It starts with Bizzarrini (yes, that Bizzarinni), who was largely responsible for the most expensive car in the world, Ferrari’s 250 GTO. He participated in a walkout at Ferrari known as the “palace revolt” and got himself fired. Not too long after, he was designing a brand new V12 engine for somebody else with a bone to pick in Maranello, the same engine which would power the seminal Lamborghini 350 GT, and shortly thereafter the Miura.

Then there’s Dallara and Stanzani, who drew inspiration from Ford’s soon-to-be world-beating GT to design a radically low monocoque chassis. There was just one catch: Lambo’s V12 was really long, and the wheelbase which would result from stuffing the engine behind the driver in a traditional longitudinal orientation was not going to be acceptable. Thus, the engine was mounted in transverse orientation, packaged in a single casting with the gearbox, like the original Mini, to make the most of the space they had.

Incredibly, it was at precisely this stage of development that the Miura debuted to the world, as a bare chassis at Turin in 1965. Yet Lamborghini left the show with ten sales orders in hand. The bodywork, drawn by a new designer by the name of Marcello Gandini of the legendary Bertone design firm, had to follow quickly. The now-timeless design, an alien beauty in the age of its debut, cut it so close to the 1966 Geneva Motor Show that when an interference with the engine was discovered, Ferruccio said to take the engine out, replace it with sandbags and bolt the cover shut for the show!

The ruse was a success, and the adjustments to rectify the issue were complete in time for Bob Wallace to market the car at the Monaco Grand Prix that same year, revving the attention-grabbing engine in front of the city’s legendary Place du Casino so people would make note of the breathtaking new sports car. It would enter production the following year, and underwent two mid-life refreshes that ultimately produced the rarest production Miura of them all: the SV.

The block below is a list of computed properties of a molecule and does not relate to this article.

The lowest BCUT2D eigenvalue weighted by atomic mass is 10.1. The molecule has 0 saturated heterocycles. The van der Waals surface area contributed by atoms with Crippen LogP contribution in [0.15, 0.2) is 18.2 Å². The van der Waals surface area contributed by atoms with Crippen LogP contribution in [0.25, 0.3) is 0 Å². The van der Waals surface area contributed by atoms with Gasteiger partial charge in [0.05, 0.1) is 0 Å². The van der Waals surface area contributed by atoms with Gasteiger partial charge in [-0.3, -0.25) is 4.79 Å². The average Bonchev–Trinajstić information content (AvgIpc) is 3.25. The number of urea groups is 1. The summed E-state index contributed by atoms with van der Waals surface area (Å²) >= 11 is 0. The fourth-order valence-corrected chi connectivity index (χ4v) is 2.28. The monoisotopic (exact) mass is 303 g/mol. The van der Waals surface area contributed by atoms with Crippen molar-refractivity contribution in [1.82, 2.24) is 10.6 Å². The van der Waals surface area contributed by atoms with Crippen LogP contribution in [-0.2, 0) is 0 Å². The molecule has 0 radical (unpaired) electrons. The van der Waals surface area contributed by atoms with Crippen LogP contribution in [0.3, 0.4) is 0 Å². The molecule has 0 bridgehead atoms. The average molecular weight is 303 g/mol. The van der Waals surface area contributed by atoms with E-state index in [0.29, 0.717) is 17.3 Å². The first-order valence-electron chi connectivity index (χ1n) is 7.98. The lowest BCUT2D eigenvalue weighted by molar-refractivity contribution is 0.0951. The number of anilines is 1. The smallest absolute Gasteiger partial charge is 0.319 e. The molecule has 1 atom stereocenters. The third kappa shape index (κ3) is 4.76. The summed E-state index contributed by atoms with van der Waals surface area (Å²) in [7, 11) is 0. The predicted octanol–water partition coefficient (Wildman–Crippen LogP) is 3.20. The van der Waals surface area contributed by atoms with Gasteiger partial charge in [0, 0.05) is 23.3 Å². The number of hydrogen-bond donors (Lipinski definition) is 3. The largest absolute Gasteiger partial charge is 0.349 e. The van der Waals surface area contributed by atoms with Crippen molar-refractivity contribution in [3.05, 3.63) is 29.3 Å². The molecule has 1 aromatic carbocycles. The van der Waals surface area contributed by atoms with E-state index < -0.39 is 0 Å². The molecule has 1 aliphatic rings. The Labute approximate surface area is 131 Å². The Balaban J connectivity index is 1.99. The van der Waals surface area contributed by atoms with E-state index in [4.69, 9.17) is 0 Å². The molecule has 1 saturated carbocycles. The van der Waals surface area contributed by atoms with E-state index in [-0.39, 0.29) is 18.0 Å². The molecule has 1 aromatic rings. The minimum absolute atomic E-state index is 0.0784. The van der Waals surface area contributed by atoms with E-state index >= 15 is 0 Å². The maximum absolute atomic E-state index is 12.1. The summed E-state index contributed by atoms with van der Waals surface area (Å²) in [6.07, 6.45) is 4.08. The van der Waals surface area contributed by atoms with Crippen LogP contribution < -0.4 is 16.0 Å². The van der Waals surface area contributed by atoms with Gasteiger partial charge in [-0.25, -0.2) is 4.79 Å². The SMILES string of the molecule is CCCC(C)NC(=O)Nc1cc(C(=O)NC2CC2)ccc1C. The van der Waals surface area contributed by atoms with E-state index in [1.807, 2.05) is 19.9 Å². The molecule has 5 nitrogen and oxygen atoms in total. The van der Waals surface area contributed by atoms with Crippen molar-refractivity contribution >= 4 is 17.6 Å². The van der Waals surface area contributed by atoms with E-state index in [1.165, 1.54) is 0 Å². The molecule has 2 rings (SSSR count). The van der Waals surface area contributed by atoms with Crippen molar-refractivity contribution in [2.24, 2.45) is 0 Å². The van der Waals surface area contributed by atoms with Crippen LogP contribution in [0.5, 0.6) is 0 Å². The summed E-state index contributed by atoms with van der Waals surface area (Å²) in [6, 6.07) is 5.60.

Ahead of Its Time

The writing was essentially written by the time SV came along. As the first rear-mid engined road car in the industry, the Miura had made tremendous waves at Ferrari and Maserati, who both quickly adopted the format once its roadgoing viability had been so irreversibly proven. Weighing a mere 2,800 lbs while carrying one of the most powerful engines of the decade (making 345 hp), the Miura rocketed to 171 mph and in 1967 grabbed the “fastest production car” crown!

Though Ferrari’s 365 GTB/4 Daytona would nab the title the following year (the marque’s only official appearance on the list), the re-tuned Miura S made 370 hp and nipped at the heels of 180 mph in 1969. This was a speed which would not be surpassed until 1982’s Countach LP500 S finally relieved its predecessor of the crown, nine years after the Miura’s production ended.

The 13 consecutive years that the Miura spent at the top of the “fastest production car” list has never been matched. The McLaren F1 came close, holding the record for 12 years before the Bugatti Veyron decimated it. Thus, even the McLaren F1, regarded by many as the G.O.A.T., wasn’t quite as monumental as the Miura.

Let that sink in for a minute.

Chassis #4924

The Miura that was sold on November 5th bore chassis #4924. This was one of the 150 Miura SV models produced, which had even more power than the S, 380 hp, and a better suspension paired with fatter, nine-inch wide tires to handle it. Though these changes limited the SV’s top speed, it was undoubtedly a better car for it, creating a grand tourer the likes of which the world had never seen. Even today it impresses (for a vehicle of its era) once it’s up to speed on an open road, yet tragically, precious few of them often see that daylight.